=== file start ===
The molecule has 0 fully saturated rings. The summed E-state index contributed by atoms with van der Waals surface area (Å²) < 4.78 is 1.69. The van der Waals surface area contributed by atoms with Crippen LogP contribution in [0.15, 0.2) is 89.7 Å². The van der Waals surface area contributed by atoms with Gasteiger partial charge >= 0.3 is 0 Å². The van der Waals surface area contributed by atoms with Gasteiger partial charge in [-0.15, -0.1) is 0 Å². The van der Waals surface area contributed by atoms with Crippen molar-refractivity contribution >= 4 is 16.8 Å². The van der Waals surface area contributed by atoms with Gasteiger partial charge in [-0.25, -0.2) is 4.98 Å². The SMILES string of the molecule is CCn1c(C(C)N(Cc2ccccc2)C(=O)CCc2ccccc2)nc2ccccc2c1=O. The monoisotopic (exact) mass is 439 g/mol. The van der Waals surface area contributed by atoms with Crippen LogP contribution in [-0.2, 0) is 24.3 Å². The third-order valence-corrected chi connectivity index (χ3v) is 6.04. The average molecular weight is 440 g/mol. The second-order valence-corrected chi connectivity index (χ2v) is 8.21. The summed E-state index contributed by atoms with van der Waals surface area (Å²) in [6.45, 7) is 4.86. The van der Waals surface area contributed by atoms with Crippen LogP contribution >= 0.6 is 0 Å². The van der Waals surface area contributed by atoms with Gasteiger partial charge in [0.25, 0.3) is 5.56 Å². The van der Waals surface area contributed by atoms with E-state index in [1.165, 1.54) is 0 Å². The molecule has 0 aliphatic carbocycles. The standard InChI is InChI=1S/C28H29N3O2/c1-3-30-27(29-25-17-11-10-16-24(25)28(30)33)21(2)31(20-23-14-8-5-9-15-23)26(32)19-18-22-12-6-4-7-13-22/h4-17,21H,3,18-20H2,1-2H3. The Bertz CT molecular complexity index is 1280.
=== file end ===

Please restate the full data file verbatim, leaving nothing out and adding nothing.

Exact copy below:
The molecule has 0 fully saturated rings. The summed E-state index contributed by atoms with van der Waals surface area (Å²) < 4.78 is 1.69. The van der Waals surface area contributed by atoms with Crippen LogP contribution in [0.15, 0.2) is 89.7 Å². The van der Waals surface area contributed by atoms with Gasteiger partial charge >= 0.3 is 0 Å². The van der Waals surface area contributed by atoms with Gasteiger partial charge in [-0.15, -0.1) is 0 Å². The van der Waals surface area contributed by atoms with Crippen molar-refractivity contribution >= 4 is 16.8 Å². The van der Waals surface area contributed by atoms with Gasteiger partial charge in [-0.25, -0.2) is 4.98 Å². The SMILES string of the molecule is CCn1c(C(C)N(Cc2ccccc2)C(=O)CCc2ccccc2)nc2ccccc2c1=O. The monoisotopic (exact) mass is 439 g/mol. The van der Waals surface area contributed by atoms with Crippen LogP contribution in [-0.2, 0) is 24.3 Å². The third-order valence-corrected chi connectivity index (χ3v) is 6.04. The average molecular weight is 440 g/mol. The second-order valence-corrected chi connectivity index (χ2v) is 8.21. The summed E-state index contributed by atoms with van der Waals surface area (Å²) in [6.45, 7) is 4.86. The van der Waals surface area contributed by atoms with Crippen LogP contribution >= 0.6 is 0 Å². The van der Waals surface area contributed by atoms with Gasteiger partial charge in [0.25, 0.3) is 5.56 Å². The van der Waals surface area contributed by atoms with E-state index in [1.165, 1.54) is 0 Å². The molecule has 0 aliphatic carbocycles. The standard InChI is InChI=1S/C28H29N3O2/c1-3-30-27(29-25-17-11-10-16-24(25)28(30)33)21(2)31(20-23-14-8-5-9-15-23)26(32)19-18-22-12-6-4-7-13-22/h4-17,21H,3,18-20H2,1-2H3. The Bertz CT molecular complexity index is 1280.